Cholestyramine (Questran) binds liothyronine and other thyroid in hormones in the intestine, reducing the absorption and levels of liothyronine. Thyroid hormones should not be administered for 4 to 5 hours after administering cholestyramine.
The administration of liothyronine increases the action of the blood thinning drug, warfarin (Coumadin). Warfarin acts by reducing the concentration of factors in the body that are necessary for blood to clot. The concentration of these clotting factors in the body is determined by the body's rate of metabolism. In theory, by increasing the body's metabolism (elimination) of these clotting factors, thyroid hormones reduce the body's ability to clot and therefore enhance the effects of warfarin. Since this can lead to excessive bleeding, the dose of warfarin may need to be reduced.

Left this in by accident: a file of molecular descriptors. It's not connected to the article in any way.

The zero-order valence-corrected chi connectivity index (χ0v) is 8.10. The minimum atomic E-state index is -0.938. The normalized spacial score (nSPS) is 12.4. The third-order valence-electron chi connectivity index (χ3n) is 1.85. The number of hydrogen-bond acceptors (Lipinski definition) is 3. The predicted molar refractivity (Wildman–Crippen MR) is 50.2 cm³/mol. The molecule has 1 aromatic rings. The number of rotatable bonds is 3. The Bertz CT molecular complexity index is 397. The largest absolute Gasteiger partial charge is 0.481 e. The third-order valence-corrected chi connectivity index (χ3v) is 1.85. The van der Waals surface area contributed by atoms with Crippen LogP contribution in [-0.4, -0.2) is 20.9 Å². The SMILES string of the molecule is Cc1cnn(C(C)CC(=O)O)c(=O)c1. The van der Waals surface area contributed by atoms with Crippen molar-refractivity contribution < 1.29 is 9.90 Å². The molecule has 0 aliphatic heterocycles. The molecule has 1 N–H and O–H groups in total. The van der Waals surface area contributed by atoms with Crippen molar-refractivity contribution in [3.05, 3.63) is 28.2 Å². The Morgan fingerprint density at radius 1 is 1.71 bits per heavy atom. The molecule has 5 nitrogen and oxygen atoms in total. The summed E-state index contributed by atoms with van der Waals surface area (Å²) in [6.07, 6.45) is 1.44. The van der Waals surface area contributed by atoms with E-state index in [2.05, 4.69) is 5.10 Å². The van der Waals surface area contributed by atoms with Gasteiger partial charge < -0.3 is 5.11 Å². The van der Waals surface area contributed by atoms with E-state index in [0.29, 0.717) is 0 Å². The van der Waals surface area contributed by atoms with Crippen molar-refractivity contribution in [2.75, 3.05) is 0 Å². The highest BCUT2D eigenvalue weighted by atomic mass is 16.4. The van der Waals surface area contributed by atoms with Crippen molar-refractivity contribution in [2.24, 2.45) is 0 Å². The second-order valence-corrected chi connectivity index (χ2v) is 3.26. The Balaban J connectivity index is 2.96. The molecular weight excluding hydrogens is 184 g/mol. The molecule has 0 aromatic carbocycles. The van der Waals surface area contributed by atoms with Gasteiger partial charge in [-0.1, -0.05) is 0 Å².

PREGNANCY: Thyroid hormones do not easily cross the placenta and, therefore, are safe for pregnant women to take.
NURSING MOTHERS: Very small amounts of thyroid hormone may be excreted in breast milk. This is not a serious problem for breastfed infants.
Medically reviewed by Eni Williams, PharmD
Reference: FDA Prescribing Information
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